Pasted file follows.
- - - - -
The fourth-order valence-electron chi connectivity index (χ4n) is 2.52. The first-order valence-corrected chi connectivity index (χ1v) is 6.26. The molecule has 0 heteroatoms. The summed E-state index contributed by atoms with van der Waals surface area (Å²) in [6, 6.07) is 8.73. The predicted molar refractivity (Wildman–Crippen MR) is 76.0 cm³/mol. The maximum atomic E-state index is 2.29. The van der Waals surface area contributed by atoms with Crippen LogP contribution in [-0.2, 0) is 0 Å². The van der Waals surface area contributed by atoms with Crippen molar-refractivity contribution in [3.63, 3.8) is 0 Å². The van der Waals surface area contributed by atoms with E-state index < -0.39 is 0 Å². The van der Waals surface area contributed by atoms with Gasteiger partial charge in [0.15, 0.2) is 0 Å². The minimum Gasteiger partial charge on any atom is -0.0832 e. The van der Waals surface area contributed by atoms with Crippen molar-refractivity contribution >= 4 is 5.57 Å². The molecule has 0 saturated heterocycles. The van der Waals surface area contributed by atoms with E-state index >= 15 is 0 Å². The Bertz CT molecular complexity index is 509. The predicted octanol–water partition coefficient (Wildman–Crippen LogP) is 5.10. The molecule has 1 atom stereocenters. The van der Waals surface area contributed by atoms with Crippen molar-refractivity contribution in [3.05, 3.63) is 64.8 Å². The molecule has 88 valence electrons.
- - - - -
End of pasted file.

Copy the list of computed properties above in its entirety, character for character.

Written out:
The fourth-order valence-electron chi connectivity index (χ4n) is 2.52. The first-order valence-corrected chi connectivity index (χ1v) is 6.26. The molecule has 0 heteroatoms. The summed E-state index contributed by atoms with van der Waals surface area (Å²) in [6, 6.07) is 8.73. The predicted molar refractivity (Wildman–Crippen MR) is 76.0 cm³/mol. The maximum atomic E-state index is 2.29. The van der Waals surface area contributed by atoms with Crippen LogP contribution in [-0.2, 0) is 0 Å². The van der Waals surface area contributed by atoms with Crippen molar-refractivity contribution in [3.63, 3.8) is 0 Å². The van der Waals surface area contributed by atoms with E-state index < -0.39 is 0 Å². The van der Waals surface area contributed by atoms with Gasteiger partial charge in [0.15, 0.2) is 0 Å². The minimum Gasteiger partial charge on any atom is -0.0832 e. The van der Waals surface area contributed by atoms with Crippen molar-refractivity contribution >= 4 is 5.57 Å². The molecule has 0 saturated heterocycles. The van der Waals surface area contributed by atoms with E-state index >= 15 is 0 Å². The Bertz CT molecular complexity index is 509. The predicted octanol–water partition coefficient (Wildman–Crippen LogP) is 5.10. The molecule has 1 atom stereocenters. The van der Waals surface area contributed by atoms with Crippen molar-refractivity contribution in [3.05, 3.63) is 64.8 Å². The molecule has 88 valence electrons.